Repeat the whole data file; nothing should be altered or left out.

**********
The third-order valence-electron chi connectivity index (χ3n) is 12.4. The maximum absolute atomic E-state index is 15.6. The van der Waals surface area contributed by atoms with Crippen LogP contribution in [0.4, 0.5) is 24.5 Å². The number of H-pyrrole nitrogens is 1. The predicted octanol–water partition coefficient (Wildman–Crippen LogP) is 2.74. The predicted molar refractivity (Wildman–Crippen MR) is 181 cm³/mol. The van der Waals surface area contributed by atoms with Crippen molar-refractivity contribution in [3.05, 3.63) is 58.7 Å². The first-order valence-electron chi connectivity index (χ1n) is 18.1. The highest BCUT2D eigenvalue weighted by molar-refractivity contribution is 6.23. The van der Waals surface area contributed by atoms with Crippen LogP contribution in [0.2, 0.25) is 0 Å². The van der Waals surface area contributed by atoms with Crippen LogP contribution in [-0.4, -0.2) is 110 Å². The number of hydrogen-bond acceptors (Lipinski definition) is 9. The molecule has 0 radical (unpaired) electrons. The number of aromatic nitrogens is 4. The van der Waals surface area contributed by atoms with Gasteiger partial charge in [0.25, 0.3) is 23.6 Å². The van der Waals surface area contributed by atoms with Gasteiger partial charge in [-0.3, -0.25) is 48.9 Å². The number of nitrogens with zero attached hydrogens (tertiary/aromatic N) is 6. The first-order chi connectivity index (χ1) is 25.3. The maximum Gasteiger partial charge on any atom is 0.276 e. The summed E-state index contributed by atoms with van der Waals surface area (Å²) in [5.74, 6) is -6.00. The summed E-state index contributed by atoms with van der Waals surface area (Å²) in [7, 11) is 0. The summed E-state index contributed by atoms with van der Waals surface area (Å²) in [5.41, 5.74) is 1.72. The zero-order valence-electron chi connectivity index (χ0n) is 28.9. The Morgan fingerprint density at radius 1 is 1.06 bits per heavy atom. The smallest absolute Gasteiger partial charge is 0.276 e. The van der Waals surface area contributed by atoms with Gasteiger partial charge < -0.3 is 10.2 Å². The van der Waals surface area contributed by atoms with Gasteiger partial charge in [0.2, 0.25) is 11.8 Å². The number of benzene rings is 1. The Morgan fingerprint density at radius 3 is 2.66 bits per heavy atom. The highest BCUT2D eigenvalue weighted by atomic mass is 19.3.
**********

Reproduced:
The third-order valence-electron chi connectivity index (χ3n) is 12.4. The maximum absolute atomic E-state index is 15.6. The van der Waals surface area contributed by atoms with Crippen LogP contribution in [0.4, 0.5) is 24.5 Å². The number of H-pyrrole nitrogens is 1. The predicted octanol–water partition coefficient (Wildman–Crippen LogP) is 2.74. The predicted molar refractivity (Wildman–Crippen MR) is 181 cm³/mol. The van der Waals surface area contributed by atoms with Crippen molar-refractivity contribution in [3.05, 3.63) is 58.7 Å². The first-order valence-electron chi connectivity index (χ1n) is 18.1. The highest BCUT2D eigenvalue weighted by molar-refractivity contribution is 6.23. The van der Waals surface area contributed by atoms with Crippen LogP contribution in [0.2, 0.25) is 0 Å². The van der Waals surface area contributed by atoms with Crippen LogP contribution in [-0.4, -0.2) is 110 Å². The number of hydrogen-bond acceptors (Lipinski definition) is 9. The molecule has 0 radical (unpaired) electrons. The number of aromatic nitrogens is 4. The van der Waals surface area contributed by atoms with Gasteiger partial charge in [0.25, 0.3) is 23.6 Å². The van der Waals surface area contributed by atoms with Gasteiger partial charge in [-0.3, -0.25) is 48.9 Å². The number of nitrogens with zero attached hydrogens (tertiary/aromatic N) is 6. The first-order chi connectivity index (χ1) is 25.3. The maximum Gasteiger partial charge on any atom is 0.276 e. The summed E-state index contributed by atoms with van der Waals surface area (Å²) in [5.74, 6) is -6.00. The summed E-state index contributed by atoms with van der Waals surface area (Å²) in [7, 11) is 0. The summed E-state index contributed by atoms with van der Waals surface area (Å²) in [5.41, 5.74) is 1.72. The zero-order valence-electron chi connectivity index (χ0n) is 28.9. The Morgan fingerprint density at radius 1 is 1.06 bits per heavy atom. The smallest absolute Gasteiger partial charge is 0.276 e. The van der Waals surface area contributed by atoms with Gasteiger partial charge < -0.3 is 10.2 Å². The van der Waals surface area contributed by atoms with Gasteiger partial charge in [0.2, 0.25) is 11.8 Å². The number of benzene rings is 1. The Morgan fingerprint density at radius 3 is 2.66 bits per heavy atom. The highest BCUT2D eigenvalue weighted by atomic mass is 19.3.